If you look closely, you can still see traces of pasture contouring in the land at 402 E. Kimbrough St. in Mesquite. Today, it’s the baseball fields at Mesquite High School, but during the Great Depression, it was a site of a historic opportunity for hundreds of young men desperate for work.
Officials from the City of Mesquite, and Historic Mesquite, Inc., Mesquite Independent School District and the Dallas County Historical Commission gathered Monday to honor the members of Civilian Conservation Corps (CCC) Company 850 with a dedication ceremony of an Official Texas Historical Marker. Historic Mesquite, Inc.’s application for the marker was approved in 2020, but the ceremony was delayed because of the pandemic.
The Civilian Conservation Corps (CCC) program was one of President Franklin D. Roosevelt’s solutions to two disasters that ravaged the United States in the 1930s: the Great Depression and the Dust Bowl. Part of the New Deal, the CCC was nicknamed Roosevelt’s “Tree Army.” Participants planted some 220 million trees in a 1,300-mile zone that ran through the Great Plains, from Texas to Canada. Along with planting the forest shelterbelt, CCC men also taught sustainable farming practices to prevent another Dust Bowl catastrophe.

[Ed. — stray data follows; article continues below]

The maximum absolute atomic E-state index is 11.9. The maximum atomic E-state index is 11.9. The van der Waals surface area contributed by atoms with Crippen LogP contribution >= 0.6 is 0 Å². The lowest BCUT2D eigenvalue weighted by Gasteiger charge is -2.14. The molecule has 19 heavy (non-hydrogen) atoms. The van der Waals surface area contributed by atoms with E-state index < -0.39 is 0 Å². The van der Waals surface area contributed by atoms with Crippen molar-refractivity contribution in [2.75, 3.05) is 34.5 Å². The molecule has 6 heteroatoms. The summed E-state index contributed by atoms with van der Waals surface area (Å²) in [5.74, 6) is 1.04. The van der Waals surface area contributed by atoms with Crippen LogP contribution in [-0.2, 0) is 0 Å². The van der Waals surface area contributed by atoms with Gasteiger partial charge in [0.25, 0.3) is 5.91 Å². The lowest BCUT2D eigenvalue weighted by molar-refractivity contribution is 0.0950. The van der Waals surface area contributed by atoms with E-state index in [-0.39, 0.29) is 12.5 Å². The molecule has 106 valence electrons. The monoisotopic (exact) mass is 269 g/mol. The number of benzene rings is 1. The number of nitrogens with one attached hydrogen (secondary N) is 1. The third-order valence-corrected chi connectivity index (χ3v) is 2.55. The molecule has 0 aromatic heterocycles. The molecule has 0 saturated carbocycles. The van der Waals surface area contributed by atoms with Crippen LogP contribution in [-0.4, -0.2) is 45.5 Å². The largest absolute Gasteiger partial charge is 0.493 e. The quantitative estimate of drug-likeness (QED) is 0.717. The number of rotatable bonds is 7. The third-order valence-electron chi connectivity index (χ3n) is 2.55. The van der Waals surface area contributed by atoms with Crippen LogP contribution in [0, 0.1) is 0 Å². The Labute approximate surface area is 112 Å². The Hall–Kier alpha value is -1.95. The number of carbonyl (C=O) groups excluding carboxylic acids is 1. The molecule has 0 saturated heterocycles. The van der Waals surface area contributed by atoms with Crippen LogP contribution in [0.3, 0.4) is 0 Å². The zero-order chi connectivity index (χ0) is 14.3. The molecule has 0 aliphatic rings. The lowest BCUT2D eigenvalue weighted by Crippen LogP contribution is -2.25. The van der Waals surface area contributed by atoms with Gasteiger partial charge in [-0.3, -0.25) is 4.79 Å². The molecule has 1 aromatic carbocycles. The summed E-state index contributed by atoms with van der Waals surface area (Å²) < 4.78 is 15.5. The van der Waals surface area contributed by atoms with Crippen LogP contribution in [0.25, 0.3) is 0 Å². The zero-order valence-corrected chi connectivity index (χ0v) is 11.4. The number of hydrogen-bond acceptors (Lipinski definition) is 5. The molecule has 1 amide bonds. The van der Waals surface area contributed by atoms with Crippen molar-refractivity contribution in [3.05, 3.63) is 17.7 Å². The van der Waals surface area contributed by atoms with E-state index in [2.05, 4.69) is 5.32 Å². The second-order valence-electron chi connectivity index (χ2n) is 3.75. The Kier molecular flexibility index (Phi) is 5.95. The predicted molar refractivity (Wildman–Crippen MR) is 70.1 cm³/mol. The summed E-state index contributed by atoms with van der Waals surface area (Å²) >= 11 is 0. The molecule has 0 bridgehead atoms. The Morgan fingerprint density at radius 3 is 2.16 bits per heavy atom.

In June 1935, CCC Company 850 opened with 250 participants. The camp spanned eight acres of land belonging to local farmer Hicks Jobson and included 24 barracks, a mess hall, health facility, recreation building and bath house. Young men ages 16-25 from across Texas were recruited to work at Company 850. Workers were paid $30 a month but were required to send $25 to their families to ease their hardships.
Company 850 was one of almost 100 camps in Texas. The Mesquite camp focused on soil conservation and creating levees along the East Fork of the Trinity River. Company 850 men also worked with some 300 farmers from Dallas, Kaufman and Rockwall counties on 40,000+ acres, demonstrating terracing, pasture contouring, strip-cropping and pasture sodding and seeding.
Congressional funding for the 2,900 CCC Camps nationwide ended in the early 1940s as America’s economy improved and national efforts were focused on World War II. CCC Company 850 closed in 1941. Mesquite ISD eventually took over the land and utilizes it as a bus barn and parking facility as well as the baseball fields.